“Domestic violence” as defined in the Domestic Violence Act means any controlling or abusive behavior that harms the health, safety or well-being of a person or any child and includes but is not limited to the following:
a.    Physical abuse or threats of physical abuse
b.    Sexual abuse or threats of sexual abuse
c.    Emotional, verbal or psychological abuse
d.    Economic abuse (the avoidance of financial obligations owed to the applicant and child or a dependant of the respondent, including mortgage or rental obligations.)
e.    Intimidation
f.    Harassment
g.    Stalking
h.    Damage to or destruction of property, or
i.    Entry into the applicant’s residence without consent, where the parties do not share the same residence.

Who may apply for a Protection Order?

A person may apply to the court for a protection order on the grounds that the respondent engaged in domestic violence.
An application for a protection order may be made by –
a.    The spouse of the respondent
b.    A member of a shared household, either on his or her own behalf or on behalf of any other member of the shared household
c.    A child – a person under the age of eighteen (18) years
d.    A dependant (a person over the age of eighteen (18) who be reason of physical or mental disability, age or infirmity is reliant on either the applicant or the respondent for his or her welfare.
e.    A parent or sibling by consanguinity or affinity of either the spouse or respondent not being a member of the shared household.
f.    A person who has a child in common with the respondent.
g.    A person who is or has been in a visiting relationship with a person of the opposite sex for a period exceeding twelve months; or
h.    A person who is or has been in a visiting relationship with a person of the opposite sex for a period less than twelve months, provided that the consent of an approved social worker is first obtained.

An application may be brought on behalf of the applicant by any other person, who has a material interest in the well-being of the applicant, including a police officer, the Director, a probation officer or an approved social worker, except that the application shall be brought with the consent of the applicant, but such consent shall be dispensed with in the circumstances where the applicant is:
a.    a child
b.    a dependent
c.    physically or mentally incapacitated by unsoundness of mind or a disability;
d.    unconscious
e.    under the influence of intoxicating liquor or is misusing drugs; or
f.    a person whom the Court is satisfied is unable to provide the required consent.

A child or dependent may apply for a protection order through:
a.    a person with whom the child or dependent ordinarily or periodically resides or resided or is reliant upon for his or her welfare or any adult member of his or her household;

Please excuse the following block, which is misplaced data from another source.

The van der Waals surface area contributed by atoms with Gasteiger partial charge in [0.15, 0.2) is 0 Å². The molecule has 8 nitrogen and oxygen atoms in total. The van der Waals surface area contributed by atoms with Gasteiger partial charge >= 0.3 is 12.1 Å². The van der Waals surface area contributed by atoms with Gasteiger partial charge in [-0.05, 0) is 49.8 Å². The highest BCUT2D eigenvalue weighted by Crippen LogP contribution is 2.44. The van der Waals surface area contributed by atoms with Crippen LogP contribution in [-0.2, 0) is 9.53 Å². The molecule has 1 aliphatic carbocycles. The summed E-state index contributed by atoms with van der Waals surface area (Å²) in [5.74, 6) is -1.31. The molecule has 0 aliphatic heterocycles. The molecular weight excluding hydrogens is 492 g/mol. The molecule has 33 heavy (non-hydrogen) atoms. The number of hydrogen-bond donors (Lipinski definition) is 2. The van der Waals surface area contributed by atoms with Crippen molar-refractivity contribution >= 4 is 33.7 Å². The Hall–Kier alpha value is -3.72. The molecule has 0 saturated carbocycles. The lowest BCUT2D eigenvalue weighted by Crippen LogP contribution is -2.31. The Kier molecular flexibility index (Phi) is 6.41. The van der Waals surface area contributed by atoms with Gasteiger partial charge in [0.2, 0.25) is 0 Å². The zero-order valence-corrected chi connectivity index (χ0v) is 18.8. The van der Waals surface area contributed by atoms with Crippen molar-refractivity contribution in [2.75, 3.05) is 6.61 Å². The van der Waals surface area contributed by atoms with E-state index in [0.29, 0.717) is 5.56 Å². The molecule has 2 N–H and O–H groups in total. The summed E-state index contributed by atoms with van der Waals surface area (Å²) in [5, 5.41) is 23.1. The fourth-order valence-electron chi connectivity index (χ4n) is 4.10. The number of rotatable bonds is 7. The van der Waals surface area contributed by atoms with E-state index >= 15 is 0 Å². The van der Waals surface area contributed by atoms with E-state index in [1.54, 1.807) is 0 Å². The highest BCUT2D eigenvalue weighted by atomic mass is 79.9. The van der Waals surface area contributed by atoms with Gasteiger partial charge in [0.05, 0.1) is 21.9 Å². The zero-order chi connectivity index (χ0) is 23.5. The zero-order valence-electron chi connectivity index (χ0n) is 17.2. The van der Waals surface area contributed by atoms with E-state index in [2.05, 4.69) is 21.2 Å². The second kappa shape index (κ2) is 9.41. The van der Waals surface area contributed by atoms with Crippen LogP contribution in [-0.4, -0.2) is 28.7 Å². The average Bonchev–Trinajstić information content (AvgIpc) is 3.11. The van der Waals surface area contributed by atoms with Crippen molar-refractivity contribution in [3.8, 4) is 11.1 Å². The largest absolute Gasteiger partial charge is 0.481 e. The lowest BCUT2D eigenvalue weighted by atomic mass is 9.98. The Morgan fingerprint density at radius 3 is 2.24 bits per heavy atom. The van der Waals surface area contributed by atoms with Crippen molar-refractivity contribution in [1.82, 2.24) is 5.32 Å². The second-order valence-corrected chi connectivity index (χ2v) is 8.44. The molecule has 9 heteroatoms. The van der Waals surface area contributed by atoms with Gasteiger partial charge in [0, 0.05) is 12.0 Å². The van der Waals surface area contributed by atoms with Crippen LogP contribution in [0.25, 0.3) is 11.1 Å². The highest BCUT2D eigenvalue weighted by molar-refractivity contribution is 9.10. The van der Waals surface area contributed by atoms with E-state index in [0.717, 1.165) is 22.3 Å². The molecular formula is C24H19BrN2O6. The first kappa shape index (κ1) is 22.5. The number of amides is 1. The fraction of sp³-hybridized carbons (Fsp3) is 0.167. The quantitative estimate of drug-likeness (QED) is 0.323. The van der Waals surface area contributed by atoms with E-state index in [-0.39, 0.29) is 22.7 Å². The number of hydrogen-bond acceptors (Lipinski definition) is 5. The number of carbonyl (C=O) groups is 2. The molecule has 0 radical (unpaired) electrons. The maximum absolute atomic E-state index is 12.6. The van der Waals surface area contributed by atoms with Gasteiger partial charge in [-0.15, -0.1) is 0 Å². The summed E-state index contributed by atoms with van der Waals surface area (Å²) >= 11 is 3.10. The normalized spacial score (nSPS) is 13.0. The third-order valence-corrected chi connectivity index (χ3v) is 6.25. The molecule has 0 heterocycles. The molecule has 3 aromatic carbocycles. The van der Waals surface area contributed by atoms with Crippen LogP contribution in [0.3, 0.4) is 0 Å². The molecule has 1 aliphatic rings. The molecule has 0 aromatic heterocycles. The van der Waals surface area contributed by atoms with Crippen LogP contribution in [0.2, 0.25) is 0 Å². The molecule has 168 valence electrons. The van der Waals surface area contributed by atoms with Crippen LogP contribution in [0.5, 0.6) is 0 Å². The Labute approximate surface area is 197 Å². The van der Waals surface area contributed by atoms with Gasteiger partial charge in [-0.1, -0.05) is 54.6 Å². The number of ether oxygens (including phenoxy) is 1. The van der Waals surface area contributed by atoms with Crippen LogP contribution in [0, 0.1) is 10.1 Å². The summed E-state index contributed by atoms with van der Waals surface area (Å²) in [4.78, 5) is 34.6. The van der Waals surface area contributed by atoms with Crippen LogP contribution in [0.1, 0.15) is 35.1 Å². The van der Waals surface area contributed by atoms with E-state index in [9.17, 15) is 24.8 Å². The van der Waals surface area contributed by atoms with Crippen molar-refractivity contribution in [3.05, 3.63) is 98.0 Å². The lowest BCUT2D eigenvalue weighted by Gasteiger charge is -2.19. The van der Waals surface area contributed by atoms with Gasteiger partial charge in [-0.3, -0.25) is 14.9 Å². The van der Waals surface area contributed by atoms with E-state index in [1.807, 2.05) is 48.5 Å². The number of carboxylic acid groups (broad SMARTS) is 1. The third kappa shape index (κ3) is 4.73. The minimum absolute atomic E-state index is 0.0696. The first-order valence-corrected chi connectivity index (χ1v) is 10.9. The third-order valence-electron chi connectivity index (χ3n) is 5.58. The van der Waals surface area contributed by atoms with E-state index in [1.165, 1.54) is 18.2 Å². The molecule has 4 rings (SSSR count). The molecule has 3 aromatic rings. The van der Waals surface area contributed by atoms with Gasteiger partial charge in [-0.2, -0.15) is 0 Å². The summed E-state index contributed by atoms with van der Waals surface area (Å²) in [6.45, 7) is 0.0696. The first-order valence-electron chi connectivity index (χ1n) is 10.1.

b.    a parent or guardian or a person who is in loco parentis to the child;
c.    the Director or other person who has parental responsibility for the child; or
d.    a parent or person who has responsibility for the dependent.

Procedure for applying for a Protection Order

  • Applicant is interviewed by the Court, i.e. to obtain details of the type of violence, date of  incident, place of work or address where Respondent can be reached etc.
  • Applicants must show I.D. in order for applications to be processed.
  • He or she is given the option to have the matter settled through counselling or through mediation.
  • If not he/she is free to proceed with application for the Order.
  • $1.20 in stamps is required to process the application.
  • All Applicants must sign his/her own application.
  • In the case of a child or person under age sixteen (16), the guardian or parent may make application on behalf of the  minor as next friend.
  • The Applicant is given a court date within seven (7) working days in which he or she will appear along with the  Respondent in the case, who will be served with summons by the Bailiff to appear on  that specific date.


What happens after an application for a Protection order is filled?

  • The Applicant is given a date for court hearing and is expected to appear on that date.
  • Summons is served by the Court on the Respondent.
  • The Respondent shall appear in Court on the specified date on the summons.


What happens if the Respondent appears in court and the Applicant did not show?

  • the matter can be struck out on the grounds of non-appearance by the applicant.
  • non-appearance can be taken to mean that the applicant no longer has any interest in the case.
  • if someone decided not to pursue the case he or she can come to Court and let the Court know that he/she does not  wish to go ahead with the matter and wishes to withdraw it.


Is every Applicant granted a Protection Order?

No – it depends on the evidence that is presented in court.

An Order can be granted ex-parte (i.e.) in the absence of the Respondent; an ex-parte Order is valid for seven days.  This order can be an Interim Order, which gives the Respondent a chance for a hearing.  The Order may specify the duration of the time for which it should be in place.


What happens when the Abuser breaches the Order?

- the Applicant should report the matter to the nearest police station.  The police upon being satisfied that the Order  was breached can arrest the abuser.

- abuser can be arrested and charged.

- may be brought before the Court

- can be fined or imprisoned or both



Credit Union League Building,
Pauls Avenue,
Office Hours (M-F)
8:00 a.m. - 4:15 p.m.
Court Hours (M-F)
9:00 a.m. - 4:00 p.m.
1 (784) 457-1091